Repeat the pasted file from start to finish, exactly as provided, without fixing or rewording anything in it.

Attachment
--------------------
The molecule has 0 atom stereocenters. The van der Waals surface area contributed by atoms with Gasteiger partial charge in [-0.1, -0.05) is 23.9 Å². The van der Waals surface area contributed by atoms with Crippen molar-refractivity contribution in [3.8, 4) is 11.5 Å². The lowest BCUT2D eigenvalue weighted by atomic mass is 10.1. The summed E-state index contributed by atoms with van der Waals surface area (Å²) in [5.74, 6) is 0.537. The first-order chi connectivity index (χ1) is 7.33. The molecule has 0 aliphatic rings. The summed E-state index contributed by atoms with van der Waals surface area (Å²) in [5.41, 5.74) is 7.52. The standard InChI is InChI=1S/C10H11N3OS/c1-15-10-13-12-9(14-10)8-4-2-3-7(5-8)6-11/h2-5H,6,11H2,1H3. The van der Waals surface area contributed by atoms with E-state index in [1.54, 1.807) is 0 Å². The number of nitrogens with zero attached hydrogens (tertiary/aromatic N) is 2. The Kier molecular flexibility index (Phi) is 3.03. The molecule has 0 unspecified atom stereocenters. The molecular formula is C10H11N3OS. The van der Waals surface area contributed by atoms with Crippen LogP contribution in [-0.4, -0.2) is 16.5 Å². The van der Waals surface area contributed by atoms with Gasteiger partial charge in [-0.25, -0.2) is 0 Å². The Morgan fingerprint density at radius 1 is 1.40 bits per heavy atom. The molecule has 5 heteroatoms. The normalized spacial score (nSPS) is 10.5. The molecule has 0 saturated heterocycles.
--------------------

The molecule has 0 atom stereocenters. The van der Waals surface area contributed by atoms with Gasteiger partial charge in [-0.1, -0.05) is 23.9 Å². The van der Waals surface area contributed by atoms with Crippen molar-refractivity contribution in [3.8, 4) is 11.5 Å². The lowest BCUT2D eigenvalue weighted by atomic mass is 10.1. The summed E-state index contributed by atoms with van der Waals surface area (Å²) in [5.74, 6) is 0.537. The first-order chi connectivity index (χ1) is 7.33. The molecule has 0 aliphatic rings. The summed E-state index contributed by atoms with van der Waals surface area (Å²) in [5.41, 5.74) is 7.52. The standard InChI is InChI=1S/C10H11N3OS/c1-15-10-13-12-9(14-10)8-4-2-3-7(5-8)6-11/h2-5H,6,11H2,1H3. The van der Waals surface area contributed by atoms with E-state index in [1.54, 1.807) is 0 Å². The number of nitrogens with zero attached hydrogens (tertiary/aromatic N) is 2. The Kier molecular flexibility index (Phi) is 3.03. The molecule has 0 unspecified atom stereocenters. The molecular formula is C10H11N3OS. The van der Waals surface area contributed by atoms with Crippen LogP contribution in [-0.4, -0.2) is 16.5 Å². The van der Waals surface area contributed by atoms with Gasteiger partial charge in [-0.25, -0.2) is 0 Å². The Morgan fingerprint density at radius 1 is 1.40 bits per heavy atom. The molecule has 5 heteroatoms. The normalized spacial score (nSPS) is 10.5. The molecule has 0 saturated heterocycles.